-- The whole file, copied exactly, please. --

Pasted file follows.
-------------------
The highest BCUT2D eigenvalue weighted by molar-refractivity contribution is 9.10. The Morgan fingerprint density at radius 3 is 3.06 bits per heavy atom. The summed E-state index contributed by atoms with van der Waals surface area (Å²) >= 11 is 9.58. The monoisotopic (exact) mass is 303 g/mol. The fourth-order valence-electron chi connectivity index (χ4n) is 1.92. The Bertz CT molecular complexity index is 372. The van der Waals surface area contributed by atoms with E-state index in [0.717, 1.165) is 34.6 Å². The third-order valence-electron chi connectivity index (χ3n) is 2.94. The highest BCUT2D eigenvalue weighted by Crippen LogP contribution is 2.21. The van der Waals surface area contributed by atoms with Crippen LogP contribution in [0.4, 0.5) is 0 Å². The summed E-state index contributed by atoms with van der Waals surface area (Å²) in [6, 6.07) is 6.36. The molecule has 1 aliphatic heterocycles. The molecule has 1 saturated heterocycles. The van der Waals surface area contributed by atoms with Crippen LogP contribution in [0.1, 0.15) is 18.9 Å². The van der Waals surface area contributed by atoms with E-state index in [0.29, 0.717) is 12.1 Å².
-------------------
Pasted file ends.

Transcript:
The highest BCUT2D eigenvalue weighted by molar-refractivity contribution is 9.10. The Morgan fingerprint density at radius 3 is 3.06 bits per heavy atom. The summed E-state index contributed by atoms with van der Waals surface area (Å²) >= 11 is 9.58. The monoisotopic (exact) mass is 303 g/mol. The fourth-order valence-electron chi connectivity index (χ4n) is 1.92. The Bertz CT molecular complexity index is 372. The van der Waals surface area contributed by atoms with E-state index in [0.717, 1.165) is 34.6 Å². The third-order valence-electron chi connectivity index (χ3n) is 2.94. The highest BCUT2D eigenvalue weighted by Crippen LogP contribution is 2.21. The van der Waals surface area contributed by atoms with Crippen LogP contribution in [0.4, 0.5) is 0 Å². The summed E-state index contributed by atoms with van der Waals surface area (Å²) in [6, 6.07) is 6.36. The molecule has 1 aliphatic heterocycles. The molecule has 1 saturated heterocycles. The van der Waals surface area contributed by atoms with Crippen LogP contribution in [0.1, 0.15) is 18.9 Å². The van der Waals surface area contributed by atoms with E-state index in [0.29, 0.717) is 12.1 Å².